If you have enough oil and the color is fine, then the oil pressure light may show you have an oil leak. To determine this, park your car for several hours and then move it. See if there’s a puddle. In some cases, you could still have a leak even if there isn’t a puddle. According to RepairPal.com, an engine leak inspection could cost you between $88 and $111.
Parking brake light
If the parking brake light comes on, then that means the parking brake is engaged. But if the parking brake light comes on even though the parking brake is not on, then the switch may be broken or you may not have completely disengaged the parking brake.
Anti-lock brake warning light
The anti-lock brake system (ABS) is responsible for preventing you from losing control over the car and preventing the brakes from locking up.
If the anti-lock braking system light comes on for a few seconds and then goes away, that’s normal. But if the light stays on, then you may need to have the ABS warning light examined. Diagnosing a problem with the ABS can cost between $80 and $101, not including any repairs that need to be made.
The battery light coming on may indicate either a problem with the battery, with the charging system or with the alternator system. If the battery is the problem, pay attention to signs like the clock flickering, the radio not coming on or the power windows not rolling up or down.
Replacing the battery should fix the problem, and you don’t even need a mechanic to do it. You can have this done at a basic auto parts store, and the cost of a new car battery runs between $100 and $200.
If the problem is with the alternator and you need to replace it, that will cost between $568 and $737.
Seat belt light
When the seat belt light comes on, it means that a driver or passenger is detected not wearing their seat belt. Usually the light is accompanied by a loud beep that doesn’t stop until the person puts on their seat belt.
Low fuel light
The low fuel light is the most common – and usually the most easily rectified – warning light. When it comes on, it usually means you have between two or three gallons of gas left. You can solve this problem by driving to the nearest gas station and filling up.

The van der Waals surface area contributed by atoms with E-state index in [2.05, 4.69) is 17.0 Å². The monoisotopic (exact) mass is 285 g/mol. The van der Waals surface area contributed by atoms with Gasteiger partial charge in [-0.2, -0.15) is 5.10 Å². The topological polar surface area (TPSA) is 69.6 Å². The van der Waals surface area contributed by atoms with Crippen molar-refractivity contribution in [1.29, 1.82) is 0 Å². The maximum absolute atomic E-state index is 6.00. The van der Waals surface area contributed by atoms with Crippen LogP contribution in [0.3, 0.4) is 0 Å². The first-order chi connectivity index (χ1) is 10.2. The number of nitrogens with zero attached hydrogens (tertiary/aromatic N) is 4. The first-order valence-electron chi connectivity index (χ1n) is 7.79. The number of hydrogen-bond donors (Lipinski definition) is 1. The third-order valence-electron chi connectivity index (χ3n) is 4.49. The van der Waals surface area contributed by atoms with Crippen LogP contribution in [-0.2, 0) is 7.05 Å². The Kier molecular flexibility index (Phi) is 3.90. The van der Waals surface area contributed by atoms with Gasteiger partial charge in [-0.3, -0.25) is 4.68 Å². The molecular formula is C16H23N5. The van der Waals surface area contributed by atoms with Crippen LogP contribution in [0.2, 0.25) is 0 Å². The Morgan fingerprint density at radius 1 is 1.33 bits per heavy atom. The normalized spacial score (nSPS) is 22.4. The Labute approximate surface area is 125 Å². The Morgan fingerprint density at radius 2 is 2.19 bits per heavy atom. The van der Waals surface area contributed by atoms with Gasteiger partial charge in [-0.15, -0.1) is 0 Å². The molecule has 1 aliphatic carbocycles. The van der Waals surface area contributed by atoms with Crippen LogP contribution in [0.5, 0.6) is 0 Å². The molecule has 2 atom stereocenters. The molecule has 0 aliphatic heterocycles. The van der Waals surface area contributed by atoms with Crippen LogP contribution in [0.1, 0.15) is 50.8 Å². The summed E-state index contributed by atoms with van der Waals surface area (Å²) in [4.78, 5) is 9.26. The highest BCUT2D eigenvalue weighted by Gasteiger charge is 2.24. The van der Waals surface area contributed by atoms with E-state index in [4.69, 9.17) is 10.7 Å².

If the low fuel light won’t go off and you just refilled your tank, the fuel sensor may need to be replaced. This repair is surprisingly expensive and can cost between $844 and $1,002.
Buy a Code Reader
When you take your car to a mechanic or auto parts store, they’ll use a code reader to see what the light means. But you can also purchase a code reader and use it yourself when a warning light turns on.
When you see the readout, search online for what the code means. This will help you determine if you need to visit a mechanic ASAP or if the problem can wait a few days.
Also, make sure to maintain your car by abiding by the regular maintenance schedule, like getting an oil change at the correct intervals. You can find this in the owner’s manual.
Monitor Your Car Dashboard Warning Lights
It can be tempting to ignore the dashboard warning lights, especially if you’re worried about a huge car repair bill. But looking the other way won’t save you any money. In fact, in some cases, the longer you wait, the more you’ll end up paying because the serious issue will just get worse. Take care of it as soon as possible and don’t let it linger.
About The Author
Zina Kumok is a freelance writer specializing in personal finance. She paid off $28,000 worth of student loans in three years. She's written for Investopedia, Business Insider, and Forbes. She also offers financial coaching at ConsciousCoins.com.